If like so many people are the world, you have been entranced by all things Scotland, Celtic, and Outlander over the past few years, you will have noticed the predominance of the tartan whenever any proud Celt wants to demonstrate their heritage to you. 

But checking out the tartan registry and deciding on a pretty pattern isn’t the purpose of the tartan. No, a tartan, like a coat of arms, tells a story – the story of the family who claims it.


Let’s Start With the Coat of Arms

Back in the day (before people could read, but after they learned about going to war), a family’s coat of arms helped others to figure out who you were and where your loyalties lay. This was particularly useful on the battlefield when you didn’t want to find yourself inadvertently fighting under the wrong banner.

What Features on a Coat of Arms?

A coat of arms was initially designed around basic symbols to represent your family. There are four main parts to a coat of arms: the shield in the center (which could be an actual shield but was more often an animal), the helmet, a crest, and a wreath.

Can any Animal be used on a Coat of Arms? Even Fictional Ones? 

Well, the city of London’s coat of arms features a dragon, probably thanks to the patron saint of England who is known for slaying a dragon. The official coat of arms of the Prince of Wales includes a unicorn, which also features on the official coat of arms of Scotland. And if you want to find out what a mermaid would look like on a coat of arms, check out Warsaw’s.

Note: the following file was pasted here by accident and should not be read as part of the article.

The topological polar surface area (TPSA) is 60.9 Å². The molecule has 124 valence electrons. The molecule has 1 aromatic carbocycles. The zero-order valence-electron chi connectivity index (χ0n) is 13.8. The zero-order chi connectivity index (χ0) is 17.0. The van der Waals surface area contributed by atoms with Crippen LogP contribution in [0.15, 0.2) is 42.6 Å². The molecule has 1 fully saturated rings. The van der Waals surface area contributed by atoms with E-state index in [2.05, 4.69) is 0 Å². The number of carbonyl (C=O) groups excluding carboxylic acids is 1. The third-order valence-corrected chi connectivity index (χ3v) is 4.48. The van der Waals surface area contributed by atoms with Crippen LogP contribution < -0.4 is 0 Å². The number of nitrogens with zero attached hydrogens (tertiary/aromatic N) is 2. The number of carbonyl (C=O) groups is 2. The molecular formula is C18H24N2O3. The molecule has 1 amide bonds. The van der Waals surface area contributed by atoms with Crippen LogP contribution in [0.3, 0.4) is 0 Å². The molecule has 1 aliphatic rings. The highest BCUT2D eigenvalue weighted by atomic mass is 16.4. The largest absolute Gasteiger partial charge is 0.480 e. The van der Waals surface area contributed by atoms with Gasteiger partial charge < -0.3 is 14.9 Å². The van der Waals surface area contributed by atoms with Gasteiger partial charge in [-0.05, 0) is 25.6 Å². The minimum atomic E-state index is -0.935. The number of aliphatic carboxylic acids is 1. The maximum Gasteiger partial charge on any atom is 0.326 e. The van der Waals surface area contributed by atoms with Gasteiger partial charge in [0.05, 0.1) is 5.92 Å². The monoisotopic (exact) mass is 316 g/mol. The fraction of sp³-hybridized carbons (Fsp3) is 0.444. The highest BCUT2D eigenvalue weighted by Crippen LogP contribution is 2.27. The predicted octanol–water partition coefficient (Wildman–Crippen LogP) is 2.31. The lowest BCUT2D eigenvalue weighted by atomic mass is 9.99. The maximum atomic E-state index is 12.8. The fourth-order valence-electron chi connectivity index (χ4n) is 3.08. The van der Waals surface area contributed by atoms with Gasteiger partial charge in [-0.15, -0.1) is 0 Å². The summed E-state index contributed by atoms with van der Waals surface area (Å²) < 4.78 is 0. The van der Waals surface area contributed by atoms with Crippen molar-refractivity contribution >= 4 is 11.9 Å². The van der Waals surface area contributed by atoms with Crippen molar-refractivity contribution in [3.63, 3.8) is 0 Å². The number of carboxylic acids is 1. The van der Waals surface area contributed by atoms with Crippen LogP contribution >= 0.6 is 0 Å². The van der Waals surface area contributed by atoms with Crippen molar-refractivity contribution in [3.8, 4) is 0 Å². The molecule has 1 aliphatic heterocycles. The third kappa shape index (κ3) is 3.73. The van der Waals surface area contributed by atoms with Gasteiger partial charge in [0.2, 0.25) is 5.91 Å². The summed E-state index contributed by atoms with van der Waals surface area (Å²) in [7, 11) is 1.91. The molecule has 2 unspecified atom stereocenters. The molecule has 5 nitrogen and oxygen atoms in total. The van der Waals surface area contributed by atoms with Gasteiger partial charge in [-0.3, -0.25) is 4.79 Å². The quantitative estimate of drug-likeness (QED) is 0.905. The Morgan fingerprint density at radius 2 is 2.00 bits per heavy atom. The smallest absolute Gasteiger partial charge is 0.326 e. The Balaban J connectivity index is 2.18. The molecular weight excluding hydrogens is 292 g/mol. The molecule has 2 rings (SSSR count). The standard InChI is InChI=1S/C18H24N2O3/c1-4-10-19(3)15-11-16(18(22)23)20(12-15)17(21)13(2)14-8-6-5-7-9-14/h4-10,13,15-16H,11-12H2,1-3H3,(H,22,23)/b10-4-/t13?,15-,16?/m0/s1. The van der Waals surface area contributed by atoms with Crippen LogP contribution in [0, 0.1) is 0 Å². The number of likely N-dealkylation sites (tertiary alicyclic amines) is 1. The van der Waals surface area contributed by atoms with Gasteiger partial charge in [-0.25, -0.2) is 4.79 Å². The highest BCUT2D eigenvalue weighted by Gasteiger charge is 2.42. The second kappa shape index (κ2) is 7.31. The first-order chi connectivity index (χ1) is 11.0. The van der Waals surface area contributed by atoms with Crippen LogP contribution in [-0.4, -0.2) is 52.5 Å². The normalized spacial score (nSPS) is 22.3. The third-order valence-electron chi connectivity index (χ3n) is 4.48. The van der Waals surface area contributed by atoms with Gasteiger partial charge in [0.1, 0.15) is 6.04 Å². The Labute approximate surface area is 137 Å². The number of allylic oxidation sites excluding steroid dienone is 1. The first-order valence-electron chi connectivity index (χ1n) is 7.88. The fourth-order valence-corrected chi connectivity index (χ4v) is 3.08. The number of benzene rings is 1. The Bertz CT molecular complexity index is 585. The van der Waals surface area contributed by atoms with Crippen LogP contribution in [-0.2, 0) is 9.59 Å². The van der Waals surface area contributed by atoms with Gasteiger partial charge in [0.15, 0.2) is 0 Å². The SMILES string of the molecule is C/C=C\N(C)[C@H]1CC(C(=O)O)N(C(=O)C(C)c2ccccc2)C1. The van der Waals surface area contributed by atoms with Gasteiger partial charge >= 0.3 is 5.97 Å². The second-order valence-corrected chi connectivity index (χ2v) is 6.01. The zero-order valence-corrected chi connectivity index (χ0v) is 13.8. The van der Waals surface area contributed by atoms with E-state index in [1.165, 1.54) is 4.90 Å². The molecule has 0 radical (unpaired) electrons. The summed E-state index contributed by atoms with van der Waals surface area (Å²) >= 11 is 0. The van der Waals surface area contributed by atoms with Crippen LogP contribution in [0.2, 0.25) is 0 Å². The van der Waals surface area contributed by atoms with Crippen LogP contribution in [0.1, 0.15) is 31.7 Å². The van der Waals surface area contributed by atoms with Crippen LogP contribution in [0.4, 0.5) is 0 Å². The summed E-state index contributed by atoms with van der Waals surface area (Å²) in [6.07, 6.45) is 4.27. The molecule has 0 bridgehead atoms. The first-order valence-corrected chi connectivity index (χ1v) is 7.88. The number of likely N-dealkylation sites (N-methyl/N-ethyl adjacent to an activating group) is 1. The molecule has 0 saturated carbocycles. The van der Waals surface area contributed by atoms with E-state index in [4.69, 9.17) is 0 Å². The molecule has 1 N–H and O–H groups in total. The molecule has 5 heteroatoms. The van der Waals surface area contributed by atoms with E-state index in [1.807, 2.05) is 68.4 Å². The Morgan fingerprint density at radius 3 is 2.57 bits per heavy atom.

So yes, any animal can be used on a coat of arms.

What do the Images on a Coat of Arms Mean?

Historically, the design of the coat of arms was used to display ideas or themes. These themes were used to communicate with others and give a sense of who the clan was.

Watch out for the coats of arms with a lot of red on it, as red was the symbol of military strength. You may want to avoid fighting against someone wearing the cypress symbol, which represented death (albeit with the promise of eternal life). 

The positioning and posture of any animals used would also vary, with the most common position being rampant (standing on two hind paws). Still, you may want to be wary of those animals posed in the guardant (looking towards you) position.  

Who Owns the Coat of Arms?

Coats of arms do not belong to a family, instead, to a specific person in that family. For example, the Queen of Great Britain and Northern Ireland has a personal coat of arms, which differs slightly from that which was used by her father, and will change again when she passes the title to the next monarch. 

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Hang on, What about Official Ones?

Corporate, or civic, coats of arms are slightly different. Some prestigious schools and colleges, such as Brown, Harvard, Princeton, and Yale, all boast a coat of arms, as do branches of the military (which seems appropriate, given that they are coats of ARMS!). Various branches of the federal government also have an official coat of arms.

I want one! How do I get one?

If you want an official coat of arms, you have to do more than decide on what animals, crests, colors, and mottos you want, then turn up at the College of Arms and expect to have it recognized

A genuine coat of arms is decided on by the Earl Marshall, who will consider whether your application has merit (usually by checking to see whether you have received specific mention from the Crown). 

So they’re not for just anyone, then?

While you may fancy that you’re entitled to use a coat of arms, and nothing is stopping you from creating your own design, be aware that a coat of arms is more than just a pretty picture with cute animals and attractive coloring. It represents a particular honor bestowed on an individual, or an organization, and has gravitas.